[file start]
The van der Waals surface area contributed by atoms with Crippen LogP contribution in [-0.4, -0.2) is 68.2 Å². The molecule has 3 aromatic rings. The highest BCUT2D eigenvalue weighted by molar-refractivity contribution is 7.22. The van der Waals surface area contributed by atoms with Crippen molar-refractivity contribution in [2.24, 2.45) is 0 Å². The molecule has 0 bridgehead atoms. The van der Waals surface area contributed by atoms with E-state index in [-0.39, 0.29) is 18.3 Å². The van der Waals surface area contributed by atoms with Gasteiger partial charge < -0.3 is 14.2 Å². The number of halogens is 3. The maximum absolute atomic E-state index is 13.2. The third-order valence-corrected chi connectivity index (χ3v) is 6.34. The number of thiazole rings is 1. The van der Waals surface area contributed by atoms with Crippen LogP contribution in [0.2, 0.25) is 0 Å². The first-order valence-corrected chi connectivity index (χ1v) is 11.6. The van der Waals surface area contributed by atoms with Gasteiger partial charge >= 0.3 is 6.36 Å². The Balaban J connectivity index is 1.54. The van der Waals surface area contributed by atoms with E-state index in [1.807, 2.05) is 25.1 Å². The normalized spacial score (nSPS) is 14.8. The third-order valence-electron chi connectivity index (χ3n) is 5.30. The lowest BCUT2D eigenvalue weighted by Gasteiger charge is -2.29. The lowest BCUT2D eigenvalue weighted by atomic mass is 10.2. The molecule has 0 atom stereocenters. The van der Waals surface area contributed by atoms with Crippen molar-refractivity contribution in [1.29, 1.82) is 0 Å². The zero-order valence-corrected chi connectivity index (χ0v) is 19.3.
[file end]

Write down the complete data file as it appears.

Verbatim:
The van der Waals surface area contributed by atoms with Crippen LogP contribution in [-0.4, -0.2) is 68.2 Å². The molecule has 3 aromatic rings. The highest BCUT2D eigenvalue weighted by molar-refractivity contribution is 7.22. The van der Waals surface area contributed by atoms with Crippen molar-refractivity contribution in [2.24, 2.45) is 0 Å². The molecule has 0 bridgehead atoms. The van der Waals surface area contributed by atoms with E-state index in [-0.39, 0.29) is 18.3 Å². The van der Waals surface area contributed by atoms with Gasteiger partial charge < -0.3 is 14.2 Å². The number of halogens is 3. The maximum absolute atomic E-state index is 13.2. The third-order valence-corrected chi connectivity index (χ3v) is 6.34. The number of thiazole rings is 1. The van der Waals surface area contributed by atoms with Crippen LogP contribution in [0.2, 0.25) is 0 Å². The first-order valence-corrected chi connectivity index (χ1v) is 11.6. The van der Waals surface area contributed by atoms with Gasteiger partial charge >= 0.3 is 6.36 Å². The Balaban J connectivity index is 1.54. The van der Waals surface area contributed by atoms with E-state index in [1.807, 2.05) is 25.1 Å². The normalized spacial score (nSPS) is 14.8. The third-order valence-electron chi connectivity index (χ3n) is 5.30. The lowest BCUT2D eigenvalue weighted by Gasteiger charge is -2.29. The lowest BCUT2D eigenvalue weighted by atomic mass is 10.2. The molecule has 0 atom stereocenters. The van der Waals surface area contributed by atoms with Crippen molar-refractivity contribution in [1.29, 1.82) is 0 Å². The zero-order valence-corrected chi connectivity index (χ0v) is 19.3.